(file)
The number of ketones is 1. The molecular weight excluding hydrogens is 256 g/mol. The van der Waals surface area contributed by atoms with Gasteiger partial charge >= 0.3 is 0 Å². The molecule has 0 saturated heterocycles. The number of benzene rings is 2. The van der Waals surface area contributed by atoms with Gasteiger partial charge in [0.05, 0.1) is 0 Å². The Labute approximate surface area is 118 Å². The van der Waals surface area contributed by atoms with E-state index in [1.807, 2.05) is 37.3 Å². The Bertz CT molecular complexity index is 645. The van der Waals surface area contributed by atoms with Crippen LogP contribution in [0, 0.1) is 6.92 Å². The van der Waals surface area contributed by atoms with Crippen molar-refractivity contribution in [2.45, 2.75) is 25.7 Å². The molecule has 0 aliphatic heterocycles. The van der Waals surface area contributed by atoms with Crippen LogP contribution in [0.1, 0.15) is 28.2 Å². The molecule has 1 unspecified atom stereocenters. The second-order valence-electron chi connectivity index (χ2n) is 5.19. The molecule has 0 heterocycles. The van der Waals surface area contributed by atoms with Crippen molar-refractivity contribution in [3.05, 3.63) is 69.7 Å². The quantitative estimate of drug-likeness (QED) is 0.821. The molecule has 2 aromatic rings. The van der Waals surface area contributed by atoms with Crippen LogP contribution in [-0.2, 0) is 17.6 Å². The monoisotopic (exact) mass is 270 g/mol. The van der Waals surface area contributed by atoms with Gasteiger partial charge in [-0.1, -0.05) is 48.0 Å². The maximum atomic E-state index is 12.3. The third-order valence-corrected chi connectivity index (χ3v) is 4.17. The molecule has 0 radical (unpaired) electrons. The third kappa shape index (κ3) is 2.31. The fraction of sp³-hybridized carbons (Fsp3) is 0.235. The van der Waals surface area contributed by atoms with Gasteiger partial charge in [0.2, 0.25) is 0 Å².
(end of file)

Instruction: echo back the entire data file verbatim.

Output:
The number of ketones is 1. The molecular weight excluding hydrogens is 256 g/mol. The van der Waals surface area contributed by atoms with Gasteiger partial charge >= 0.3 is 0 Å². The molecule has 0 saturated heterocycles. The number of benzene rings is 2. The van der Waals surface area contributed by atoms with Gasteiger partial charge in [0.05, 0.1) is 0 Å². The Labute approximate surface area is 118 Å². The van der Waals surface area contributed by atoms with E-state index in [1.807, 2.05) is 37.3 Å². The Bertz CT molecular complexity index is 645. The van der Waals surface area contributed by atoms with Crippen LogP contribution in [0, 0.1) is 6.92 Å². The van der Waals surface area contributed by atoms with Crippen molar-refractivity contribution in [2.45, 2.75) is 25.7 Å². The molecule has 0 aliphatic heterocycles. The van der Waals surface area contributed by atoms with Crippen LogP contribution in [0.1, 0.15) is 28.2 Å². The molecule has 1 unspecified atom stereocenters. The second-order valence-electron chi connectivity index (χ2n) is 5.19. The molecule has 0 heterocycles. The van der Waals surface area contributed by atoms with Crippen molar-refractivity contribution in [3.05, 3.63) is 69.7 Å². The quantitative estimate of drug-likeness (QED) is 0.821. The molecule has 2 aromatic rings. The van der Waals surface area contributed by atoms with Crippen LogP contribution in [-0.2, 0) is 17.6 Å². The monoisotopic (exact) mass is 270 g/mol. The van der Waals surface area contributed by atoms with Gasteiger partial charge in [-0.1, -0.05) is 48.0 Å². The maximum atomic E-state index is 12.3. The third-order valence-corrected chi connectivity index (χ3v) is 4.17. The molecule has 0 radical (unpaired) electrons. The third kappa shape index (κ3) is 2.31. The fraction of sp³-hybridized carbons (Fsp3) is 0.235. The van der Waals surface area contributed by atoms with Gasteiger partial charge in [0.2, 0.25) is 0 Å².